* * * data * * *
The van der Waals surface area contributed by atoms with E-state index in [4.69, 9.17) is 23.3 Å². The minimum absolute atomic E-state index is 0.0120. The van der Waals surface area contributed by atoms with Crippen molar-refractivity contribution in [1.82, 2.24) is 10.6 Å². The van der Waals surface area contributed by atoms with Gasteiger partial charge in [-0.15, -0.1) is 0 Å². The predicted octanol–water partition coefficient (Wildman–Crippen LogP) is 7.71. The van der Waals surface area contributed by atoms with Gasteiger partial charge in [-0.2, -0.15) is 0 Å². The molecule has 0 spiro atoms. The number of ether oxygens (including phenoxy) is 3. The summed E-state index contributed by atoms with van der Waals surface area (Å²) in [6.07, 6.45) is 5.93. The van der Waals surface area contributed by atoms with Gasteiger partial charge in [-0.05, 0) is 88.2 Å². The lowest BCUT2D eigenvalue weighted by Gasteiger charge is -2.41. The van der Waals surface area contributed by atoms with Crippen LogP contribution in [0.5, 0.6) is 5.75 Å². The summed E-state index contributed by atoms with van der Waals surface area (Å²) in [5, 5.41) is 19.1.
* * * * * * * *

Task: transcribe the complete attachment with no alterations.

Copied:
The van der Waals surface area contributed by atoms with E-state index in [4.69, 9.17) is 23.3 Å². The minimum absolute atomic E-state index is 0.0120. The van der Waals surface area contributed by atoms with Crippen molar-refractivity contribution in [1.82, 2.24) is 10.6 Å². The van der Waals surface area contributed by atoms with Gasteiger partial charge in [-0.15, -0.1) is 0 Å². The predicted octanol–water partition coefficient (Wildman–Crippen LogP) is 7.71. The van der Waals surface area contributed by atoms with Gasteiger partial charge in [-0.2, -0.15) is 0 Å². The molecule has 0 spiro atoms. The number of ether oxygens (including phenoxy) is 3. The summed E-state index contributed by atoms with van der Waals surface area (Å²) in [6.07, 6.45) is 5.93. The van der Waals surface area contributed by atoms with Gasteiger partial charge in [-0.05, 0) is 88.2 Å². The lowest BCUT2D eigenvalue weighted by Gasteiger charge is -2.41. The van der Waals surface area contributed by atoms with Crippen LogP contribution in [0.5, 0.6) is 5.75 Å². The summed E-state index contributed by atoms with van der Waals surface area (Å²) in [5, 5.41) is 19.1.